Continued excerpts from Brian’s Galapagos journal: Santiago Island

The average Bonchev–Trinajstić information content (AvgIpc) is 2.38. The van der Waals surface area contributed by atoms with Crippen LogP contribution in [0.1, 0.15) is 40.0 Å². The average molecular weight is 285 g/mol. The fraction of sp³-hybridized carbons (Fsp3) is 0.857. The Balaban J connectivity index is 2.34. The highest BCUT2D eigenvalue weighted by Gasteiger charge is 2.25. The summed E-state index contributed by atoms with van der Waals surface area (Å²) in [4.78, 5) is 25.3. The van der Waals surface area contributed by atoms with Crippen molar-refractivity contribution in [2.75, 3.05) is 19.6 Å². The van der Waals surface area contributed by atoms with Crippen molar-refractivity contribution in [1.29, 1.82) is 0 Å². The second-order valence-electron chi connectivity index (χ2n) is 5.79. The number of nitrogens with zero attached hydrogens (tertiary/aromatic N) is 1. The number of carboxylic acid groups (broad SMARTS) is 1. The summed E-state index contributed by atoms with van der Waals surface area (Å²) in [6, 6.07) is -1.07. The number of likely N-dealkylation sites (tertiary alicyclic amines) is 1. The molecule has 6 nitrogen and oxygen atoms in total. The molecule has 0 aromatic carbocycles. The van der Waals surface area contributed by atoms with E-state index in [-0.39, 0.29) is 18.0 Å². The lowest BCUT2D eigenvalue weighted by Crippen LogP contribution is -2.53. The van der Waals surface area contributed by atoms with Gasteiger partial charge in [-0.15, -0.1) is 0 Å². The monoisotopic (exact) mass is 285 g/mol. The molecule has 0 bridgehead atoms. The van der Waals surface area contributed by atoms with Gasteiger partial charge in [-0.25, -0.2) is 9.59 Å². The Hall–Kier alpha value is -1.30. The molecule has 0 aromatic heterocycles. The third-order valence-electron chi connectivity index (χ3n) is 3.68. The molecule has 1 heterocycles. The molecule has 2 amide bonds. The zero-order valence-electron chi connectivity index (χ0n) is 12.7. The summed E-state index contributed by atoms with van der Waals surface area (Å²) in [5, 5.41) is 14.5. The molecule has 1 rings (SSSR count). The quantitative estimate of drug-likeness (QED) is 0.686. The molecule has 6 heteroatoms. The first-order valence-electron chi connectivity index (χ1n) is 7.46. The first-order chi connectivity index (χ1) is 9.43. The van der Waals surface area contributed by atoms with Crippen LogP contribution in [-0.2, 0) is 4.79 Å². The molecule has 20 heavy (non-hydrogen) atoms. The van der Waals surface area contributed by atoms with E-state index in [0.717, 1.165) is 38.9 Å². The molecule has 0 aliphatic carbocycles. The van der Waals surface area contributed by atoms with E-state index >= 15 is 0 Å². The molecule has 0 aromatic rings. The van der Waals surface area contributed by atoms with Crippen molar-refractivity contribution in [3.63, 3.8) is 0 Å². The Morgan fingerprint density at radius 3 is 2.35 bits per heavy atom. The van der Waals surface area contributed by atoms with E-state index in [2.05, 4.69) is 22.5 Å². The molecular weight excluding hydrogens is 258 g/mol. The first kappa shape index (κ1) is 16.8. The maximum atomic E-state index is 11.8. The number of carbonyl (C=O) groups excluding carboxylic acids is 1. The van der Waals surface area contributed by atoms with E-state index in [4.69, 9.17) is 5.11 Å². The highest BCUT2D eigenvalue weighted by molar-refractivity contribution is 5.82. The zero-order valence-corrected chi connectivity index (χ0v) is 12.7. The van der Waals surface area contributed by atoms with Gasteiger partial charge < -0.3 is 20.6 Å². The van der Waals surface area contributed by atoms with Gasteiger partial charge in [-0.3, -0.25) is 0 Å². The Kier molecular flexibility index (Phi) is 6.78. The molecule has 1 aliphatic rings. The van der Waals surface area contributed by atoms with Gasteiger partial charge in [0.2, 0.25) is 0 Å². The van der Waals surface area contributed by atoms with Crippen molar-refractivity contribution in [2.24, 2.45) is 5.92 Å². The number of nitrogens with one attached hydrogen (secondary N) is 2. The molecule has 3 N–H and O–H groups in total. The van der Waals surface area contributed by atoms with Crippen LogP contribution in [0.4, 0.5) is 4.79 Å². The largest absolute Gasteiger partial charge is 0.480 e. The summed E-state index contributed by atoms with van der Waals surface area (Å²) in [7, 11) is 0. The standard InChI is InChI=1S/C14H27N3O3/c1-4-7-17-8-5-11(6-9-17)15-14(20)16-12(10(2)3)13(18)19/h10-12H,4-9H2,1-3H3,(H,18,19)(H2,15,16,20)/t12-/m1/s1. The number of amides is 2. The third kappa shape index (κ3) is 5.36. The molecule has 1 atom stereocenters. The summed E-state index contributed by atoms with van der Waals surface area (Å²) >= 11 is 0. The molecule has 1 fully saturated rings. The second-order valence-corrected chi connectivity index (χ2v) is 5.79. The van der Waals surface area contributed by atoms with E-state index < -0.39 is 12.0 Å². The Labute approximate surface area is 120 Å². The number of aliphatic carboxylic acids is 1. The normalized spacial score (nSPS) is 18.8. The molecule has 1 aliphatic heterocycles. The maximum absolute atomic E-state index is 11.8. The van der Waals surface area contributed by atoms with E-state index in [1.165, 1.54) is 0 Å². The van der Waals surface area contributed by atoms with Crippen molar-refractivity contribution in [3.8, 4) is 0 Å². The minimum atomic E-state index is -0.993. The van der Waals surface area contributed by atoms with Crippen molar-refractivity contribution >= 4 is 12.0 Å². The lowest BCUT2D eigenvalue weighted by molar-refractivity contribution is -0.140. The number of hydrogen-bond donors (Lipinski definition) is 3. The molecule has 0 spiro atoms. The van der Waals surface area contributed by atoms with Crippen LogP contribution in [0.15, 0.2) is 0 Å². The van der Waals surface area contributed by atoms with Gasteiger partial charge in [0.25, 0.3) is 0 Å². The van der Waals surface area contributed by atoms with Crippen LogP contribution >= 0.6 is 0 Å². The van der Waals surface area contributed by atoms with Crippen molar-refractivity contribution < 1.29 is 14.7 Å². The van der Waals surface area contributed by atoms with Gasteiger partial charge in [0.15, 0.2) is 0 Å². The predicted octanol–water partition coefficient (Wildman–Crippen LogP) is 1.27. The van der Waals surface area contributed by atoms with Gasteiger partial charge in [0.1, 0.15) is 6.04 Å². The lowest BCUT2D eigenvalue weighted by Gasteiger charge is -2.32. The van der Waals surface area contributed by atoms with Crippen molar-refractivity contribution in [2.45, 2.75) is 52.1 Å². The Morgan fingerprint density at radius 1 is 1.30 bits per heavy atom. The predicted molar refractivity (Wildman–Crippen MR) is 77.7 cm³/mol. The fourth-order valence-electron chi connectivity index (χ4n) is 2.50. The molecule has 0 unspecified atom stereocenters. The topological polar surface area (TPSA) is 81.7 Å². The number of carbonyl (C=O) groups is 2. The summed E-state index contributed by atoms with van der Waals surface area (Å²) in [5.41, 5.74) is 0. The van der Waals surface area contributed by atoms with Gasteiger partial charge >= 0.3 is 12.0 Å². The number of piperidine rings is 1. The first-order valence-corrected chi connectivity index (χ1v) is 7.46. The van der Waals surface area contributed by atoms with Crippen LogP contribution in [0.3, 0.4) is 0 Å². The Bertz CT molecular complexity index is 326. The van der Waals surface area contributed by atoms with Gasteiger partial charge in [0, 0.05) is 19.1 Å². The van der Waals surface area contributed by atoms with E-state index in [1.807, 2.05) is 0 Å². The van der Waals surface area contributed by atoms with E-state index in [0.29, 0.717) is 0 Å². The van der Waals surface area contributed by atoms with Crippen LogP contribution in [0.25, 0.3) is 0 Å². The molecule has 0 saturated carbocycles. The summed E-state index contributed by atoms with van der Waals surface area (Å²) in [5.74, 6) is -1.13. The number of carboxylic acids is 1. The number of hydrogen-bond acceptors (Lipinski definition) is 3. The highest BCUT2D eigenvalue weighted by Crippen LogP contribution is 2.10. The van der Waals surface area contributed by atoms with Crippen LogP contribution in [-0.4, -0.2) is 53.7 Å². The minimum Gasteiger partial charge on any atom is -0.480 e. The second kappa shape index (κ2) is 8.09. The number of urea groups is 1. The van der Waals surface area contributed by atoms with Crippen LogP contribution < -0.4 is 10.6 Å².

“We were in the zodiacs at sunrise catch the coolest part of the day. Walking first to the end point of the loop trail at Egas Port, we then meandered slowly back along the beach. Collapsed lava tubes with natural rock bridges contained quiet sea water with several fur seals lolling in the water. We saw many healthy marine iguanas, but some were showing serious signs of starvation. Several had the spiny scales on their backs flopping over, ribs showing and heads resting on the rock.  Still others had succumbed, with mummified carcasses eerily perched in mid stride, some overlooking the ocean where they appeared to have given up and died.  It’s an El Niño year, and this is the first real signs we have witnessed of the effects.  The lack of the usual cold currents limits the growth of the iguanas food: the aquatic salt water algae. American oystercatchers patrolled the beach, the odd Great blue heron stood guard, and several endemic Lava herons fished successfully in the tidal pools.  After lunch we hiked in a forest of large incense trees at Espumilla Beach with its seasonal fresh water lagoon full.  The forest was rich and green, and the ground cover was thick and luxuriant, and the air rang with the songs of finches, mockingbirds and Yellow warblers. This extra rain is a positive spinoff of El Niño.”
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